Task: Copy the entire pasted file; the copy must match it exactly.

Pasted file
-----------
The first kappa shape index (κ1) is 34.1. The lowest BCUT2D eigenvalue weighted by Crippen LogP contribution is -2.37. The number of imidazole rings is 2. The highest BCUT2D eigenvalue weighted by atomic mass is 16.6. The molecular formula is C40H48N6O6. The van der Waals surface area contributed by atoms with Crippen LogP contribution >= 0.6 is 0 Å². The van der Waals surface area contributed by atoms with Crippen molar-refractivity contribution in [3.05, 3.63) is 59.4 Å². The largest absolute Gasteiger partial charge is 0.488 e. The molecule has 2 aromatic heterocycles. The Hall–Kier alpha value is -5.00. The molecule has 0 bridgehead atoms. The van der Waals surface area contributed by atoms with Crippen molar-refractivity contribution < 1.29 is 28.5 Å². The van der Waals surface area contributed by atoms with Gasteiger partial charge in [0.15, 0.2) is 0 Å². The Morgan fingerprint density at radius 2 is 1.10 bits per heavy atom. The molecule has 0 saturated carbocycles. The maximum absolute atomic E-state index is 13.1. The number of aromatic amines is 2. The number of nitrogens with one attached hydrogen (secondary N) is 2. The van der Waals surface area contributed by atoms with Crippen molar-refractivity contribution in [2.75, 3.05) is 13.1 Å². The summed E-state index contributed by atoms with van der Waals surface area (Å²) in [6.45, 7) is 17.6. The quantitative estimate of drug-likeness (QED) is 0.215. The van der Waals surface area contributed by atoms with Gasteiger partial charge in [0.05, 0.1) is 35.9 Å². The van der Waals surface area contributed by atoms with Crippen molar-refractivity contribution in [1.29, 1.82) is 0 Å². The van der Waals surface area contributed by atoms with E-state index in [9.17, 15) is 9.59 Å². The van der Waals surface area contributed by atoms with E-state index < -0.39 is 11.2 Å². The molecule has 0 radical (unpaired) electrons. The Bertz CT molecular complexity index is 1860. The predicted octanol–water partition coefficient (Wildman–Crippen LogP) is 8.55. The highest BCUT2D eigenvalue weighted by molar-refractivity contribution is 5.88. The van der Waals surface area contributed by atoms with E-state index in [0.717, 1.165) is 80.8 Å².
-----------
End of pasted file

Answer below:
The first kappa shape index (κ1) is 34.1. The lowest BCUT2D eigenvalue weighted by Crippen LogP contribution is -2.37. The number of imidazole rings is 2. The highest BCUT2D eigenvalue weighted by atomic mass is 16.6. The molecular formula is C40H48N6O6. The van der Waals surface area contributed by atoms with Crippen LogP contribution >= 0.6 is 0 Å². The van der Waals surface area contributed by atoms with Crippen molar-refractivity contribution in [3.05, 3.63) is 59.4 Å². The largest absolute Gasteiger partial charge is 0.488 e. The molecule has 2 aromatic heterocycles. The Hall–Kier alpha value is -5.00. The molecule has 0 bridgehead atoms. The van der Waals surface area contributed by atoms with Crippen molar-refractivity contribution < 1.29 is 28.5 Å². The van der Waals surface area contributed by atoms with Gasteiger partial charge in [0.15, 0.2) is 0 Å². The Morgan fingerprint density at radius 2 is 1.10 bits per heavy atom. The molecule has 0 saturated carbocycles. The maximum absolute atomic E-state index is 13.1. The number of aromatic amines is 2. The number of nitrogens with one attached hydrogen (secondary N) is 2. The van der Waals surface area contributed by atoms with Crippen molar-refractivity contribution in [2.75, 3.05) is 13.1 Å². The summed E-state index contributed by atoms with van der Waals surface area (Å²) in [6.45, 7) is 17.6. The quantitative estimate of drug-likeness (QED) is 0.215. The van der Waals surface area contributed by atoms with Gasteiger partial charge in [0.05, 0.1) is 35.9 Å². The van der Waals surface area contributed by atoms with Crippen molar-refractivity contribution in [1.29, 1.82) is 0 Å². The van der Waals surface area contributed by atoms with E-state index in [9.17, 15) is 9.59 Å². The van der Waals surface area contributed by atoms with E-state index < -0.39 is 11.2 Å². The molecule has 0 radical (unpaired) electrons. The Bertz CT molecular complexity index is 1860. The predicted octanol–water partition coefficient (Wildman–Crippen LogP) is 8.55. The highest BCUT2D eigenvalue weighted by molar-refractivity contribution is 5.88. The van der Waals surface area contributed by atoms with E-state index in [0.717, 1.165) is 80.8 Å².